Getting SECURE With Recent Changes in Retirement Planning

The Legal Intelligencer

by Justin Brown and Brittany Yodis
September 7, 2022

The Setting Every Community Up for Retirement Enhancement Act of 2019 (the SECURE Act), which became effective Jan. 1, 2020, significantly changed traditional notions of retirement and estate planning. Just when planners began to feel more secure with the SECURE Act, on Feb. 23, the Internal Revenue Service issued proposed regulations that were aimed at clarifying the provisions of the SECURE Act but which surprised many planners with new interpretations of the SECURE Act. While these regulations are just proposed (and additional changes may occur in the future), the proposed regulations should now be considered when engaging in retirement planning.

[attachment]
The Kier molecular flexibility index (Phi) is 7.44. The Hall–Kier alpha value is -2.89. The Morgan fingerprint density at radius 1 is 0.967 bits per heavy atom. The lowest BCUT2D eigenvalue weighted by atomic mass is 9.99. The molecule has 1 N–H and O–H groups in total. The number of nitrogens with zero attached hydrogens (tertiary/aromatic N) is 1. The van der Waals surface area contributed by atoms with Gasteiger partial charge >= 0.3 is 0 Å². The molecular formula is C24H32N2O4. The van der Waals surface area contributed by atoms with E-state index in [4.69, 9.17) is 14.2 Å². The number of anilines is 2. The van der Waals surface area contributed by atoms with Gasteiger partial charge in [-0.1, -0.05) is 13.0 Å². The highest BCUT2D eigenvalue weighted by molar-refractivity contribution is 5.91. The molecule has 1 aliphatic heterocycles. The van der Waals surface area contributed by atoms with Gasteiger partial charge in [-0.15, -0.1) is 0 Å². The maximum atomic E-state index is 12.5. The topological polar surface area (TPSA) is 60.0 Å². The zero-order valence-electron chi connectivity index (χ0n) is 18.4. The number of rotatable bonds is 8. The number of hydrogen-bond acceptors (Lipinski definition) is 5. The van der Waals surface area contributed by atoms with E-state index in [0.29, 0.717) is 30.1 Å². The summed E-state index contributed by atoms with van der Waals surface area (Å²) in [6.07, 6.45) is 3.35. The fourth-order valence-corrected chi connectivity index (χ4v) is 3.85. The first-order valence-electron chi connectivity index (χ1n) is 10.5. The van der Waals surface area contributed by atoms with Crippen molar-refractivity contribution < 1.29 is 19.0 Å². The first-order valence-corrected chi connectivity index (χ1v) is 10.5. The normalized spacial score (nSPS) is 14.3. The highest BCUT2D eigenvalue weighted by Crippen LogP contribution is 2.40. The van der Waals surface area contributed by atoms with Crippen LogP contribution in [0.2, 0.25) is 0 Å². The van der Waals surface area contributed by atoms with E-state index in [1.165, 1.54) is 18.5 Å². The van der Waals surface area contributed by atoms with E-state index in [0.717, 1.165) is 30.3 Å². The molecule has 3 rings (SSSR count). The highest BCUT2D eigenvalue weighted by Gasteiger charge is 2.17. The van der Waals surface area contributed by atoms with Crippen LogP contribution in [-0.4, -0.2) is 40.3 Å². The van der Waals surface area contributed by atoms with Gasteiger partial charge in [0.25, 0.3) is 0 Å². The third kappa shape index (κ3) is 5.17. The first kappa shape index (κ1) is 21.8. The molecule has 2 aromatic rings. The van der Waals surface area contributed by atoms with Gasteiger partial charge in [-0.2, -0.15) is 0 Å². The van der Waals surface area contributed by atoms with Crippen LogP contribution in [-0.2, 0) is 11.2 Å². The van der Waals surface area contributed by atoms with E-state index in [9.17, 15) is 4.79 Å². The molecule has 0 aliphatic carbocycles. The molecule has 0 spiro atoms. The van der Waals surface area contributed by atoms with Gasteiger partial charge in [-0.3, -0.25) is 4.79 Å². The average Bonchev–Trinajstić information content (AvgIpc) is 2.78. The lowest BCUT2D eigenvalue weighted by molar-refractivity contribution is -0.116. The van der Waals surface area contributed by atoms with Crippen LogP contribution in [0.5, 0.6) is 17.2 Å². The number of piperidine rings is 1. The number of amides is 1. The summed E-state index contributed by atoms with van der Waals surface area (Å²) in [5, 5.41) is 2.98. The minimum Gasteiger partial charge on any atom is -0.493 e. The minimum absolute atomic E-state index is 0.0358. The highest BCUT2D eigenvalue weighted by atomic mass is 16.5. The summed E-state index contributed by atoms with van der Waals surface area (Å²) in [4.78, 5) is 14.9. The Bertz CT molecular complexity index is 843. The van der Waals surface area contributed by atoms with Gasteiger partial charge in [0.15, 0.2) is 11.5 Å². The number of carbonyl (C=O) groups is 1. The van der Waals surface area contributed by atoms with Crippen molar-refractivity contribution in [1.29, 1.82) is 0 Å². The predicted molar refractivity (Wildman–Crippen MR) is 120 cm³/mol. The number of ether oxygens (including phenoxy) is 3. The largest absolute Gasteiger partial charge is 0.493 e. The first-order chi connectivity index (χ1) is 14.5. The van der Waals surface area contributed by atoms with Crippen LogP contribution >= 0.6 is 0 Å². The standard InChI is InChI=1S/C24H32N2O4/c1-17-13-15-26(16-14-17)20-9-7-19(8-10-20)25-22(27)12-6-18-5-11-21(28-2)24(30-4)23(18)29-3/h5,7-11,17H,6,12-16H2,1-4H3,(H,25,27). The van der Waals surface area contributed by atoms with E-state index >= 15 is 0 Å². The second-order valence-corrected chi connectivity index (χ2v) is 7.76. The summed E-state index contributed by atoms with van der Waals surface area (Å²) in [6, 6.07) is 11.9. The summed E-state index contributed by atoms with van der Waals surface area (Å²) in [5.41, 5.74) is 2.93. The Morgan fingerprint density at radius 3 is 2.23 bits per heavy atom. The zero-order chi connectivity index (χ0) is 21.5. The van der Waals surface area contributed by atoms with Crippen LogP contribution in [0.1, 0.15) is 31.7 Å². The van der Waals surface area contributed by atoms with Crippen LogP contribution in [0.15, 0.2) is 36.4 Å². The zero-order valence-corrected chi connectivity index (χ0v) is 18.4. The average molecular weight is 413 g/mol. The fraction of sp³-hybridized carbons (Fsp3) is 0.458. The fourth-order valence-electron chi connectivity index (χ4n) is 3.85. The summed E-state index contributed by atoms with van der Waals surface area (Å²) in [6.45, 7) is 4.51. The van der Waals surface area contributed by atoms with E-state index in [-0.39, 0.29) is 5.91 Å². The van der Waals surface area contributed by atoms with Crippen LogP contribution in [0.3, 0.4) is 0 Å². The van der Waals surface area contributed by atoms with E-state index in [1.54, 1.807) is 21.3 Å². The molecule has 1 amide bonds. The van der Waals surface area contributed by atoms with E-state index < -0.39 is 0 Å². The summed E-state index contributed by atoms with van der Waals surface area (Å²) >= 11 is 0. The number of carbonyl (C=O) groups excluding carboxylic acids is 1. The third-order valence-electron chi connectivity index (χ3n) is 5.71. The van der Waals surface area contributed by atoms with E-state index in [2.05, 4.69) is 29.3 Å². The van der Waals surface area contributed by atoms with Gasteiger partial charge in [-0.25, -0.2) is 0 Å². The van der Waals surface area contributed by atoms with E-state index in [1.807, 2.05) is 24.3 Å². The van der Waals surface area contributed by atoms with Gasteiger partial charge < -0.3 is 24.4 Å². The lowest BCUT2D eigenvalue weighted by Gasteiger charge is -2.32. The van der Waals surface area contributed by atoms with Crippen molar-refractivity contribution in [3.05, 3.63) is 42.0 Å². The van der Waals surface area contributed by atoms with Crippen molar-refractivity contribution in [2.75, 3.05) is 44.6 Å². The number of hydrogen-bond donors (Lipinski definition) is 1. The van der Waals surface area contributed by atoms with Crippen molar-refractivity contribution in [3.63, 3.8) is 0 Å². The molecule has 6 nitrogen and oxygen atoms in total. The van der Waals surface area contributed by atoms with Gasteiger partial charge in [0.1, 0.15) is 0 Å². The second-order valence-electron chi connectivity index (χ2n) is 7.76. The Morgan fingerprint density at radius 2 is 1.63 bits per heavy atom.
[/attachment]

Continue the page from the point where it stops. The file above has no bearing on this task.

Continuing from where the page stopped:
Individual retirement accounts (IRAs) are not taxed for income tax purposes until assets are distributed from the IRA. As a result, an owner (or plan participant) is generally required to take a required minimum distribution (RMD) from an IRA by Dec. 31 of each calendar year, starting on April 1 in the year after the plan participant turned 72 years (referred to as the “required beginning date” or RBD). Upon the death of the plan participant, a named beneficiary is required to take distributions or RMDs from the inherited IRA depending upon whether the deceased plan participant had reached the RBD and the identity of the beneficiary.

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